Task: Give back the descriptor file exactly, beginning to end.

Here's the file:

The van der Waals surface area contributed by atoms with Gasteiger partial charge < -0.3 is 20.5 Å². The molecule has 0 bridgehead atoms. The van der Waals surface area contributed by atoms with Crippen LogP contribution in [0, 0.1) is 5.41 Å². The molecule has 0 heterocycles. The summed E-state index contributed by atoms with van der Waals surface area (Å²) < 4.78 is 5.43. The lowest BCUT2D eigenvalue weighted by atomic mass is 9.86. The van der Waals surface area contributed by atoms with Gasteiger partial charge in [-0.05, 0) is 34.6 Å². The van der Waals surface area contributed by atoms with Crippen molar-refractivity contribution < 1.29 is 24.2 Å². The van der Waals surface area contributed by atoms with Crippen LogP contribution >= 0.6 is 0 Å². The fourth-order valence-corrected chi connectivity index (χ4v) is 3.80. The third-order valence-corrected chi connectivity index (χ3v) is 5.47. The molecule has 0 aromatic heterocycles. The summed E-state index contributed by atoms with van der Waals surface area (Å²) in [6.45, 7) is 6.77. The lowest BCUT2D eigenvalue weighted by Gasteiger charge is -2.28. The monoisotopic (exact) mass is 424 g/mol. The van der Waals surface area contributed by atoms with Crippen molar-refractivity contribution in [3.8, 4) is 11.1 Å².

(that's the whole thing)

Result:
The van der Waals surface area contributed by atoms with Gasteiger partial charge < -0.3 is 20.5 Å². The molecule has 0 bridgehead atoms. The van der Waals surface area contributed by atoms with Crippen LogP contribution in [0, 0.1) is 5.41 Å². The molecule has 0 heterocycles. The summed E-state index contributed by atoms with van der Waals surface area (Å²) < 4.78 is 5.43. The lowest BCUT2D eigenvalue weighted by atomic mass is 9.86. The van der Waals surface area contributed by atoms with Gasteiger partial charge in [-0.05, 0) is 34.6 Å². The van der Waals surface area contributed by atoms with Crippen molar-refractivity contribution < 1.29 is 24.2 Å². The van der Waals surface area contributed by atoms with Crippen LogP contribution >= 0.6 is 0 Å². The fourth-order valence-corrected chi connectivity index (χ4v) is 3.80. The third-order valence-corrected chi connectivity index (χ3v) is 5.47. The molecule has 0 aromatic heterocycles. The summed E-state index contributed by atoms with van der Waals surface area (Å²) in [6.45, 7) is 6.77. The lowest BCUT2D eigenvalue weighted by Gasteiger charge is -2.28. The monoisotopic (exact) mass is 424 g/mol. The van der Waals surface area contributed by atoms with Crippen molar-refractivity contribution in [3.8, 4) is 11.1 Å².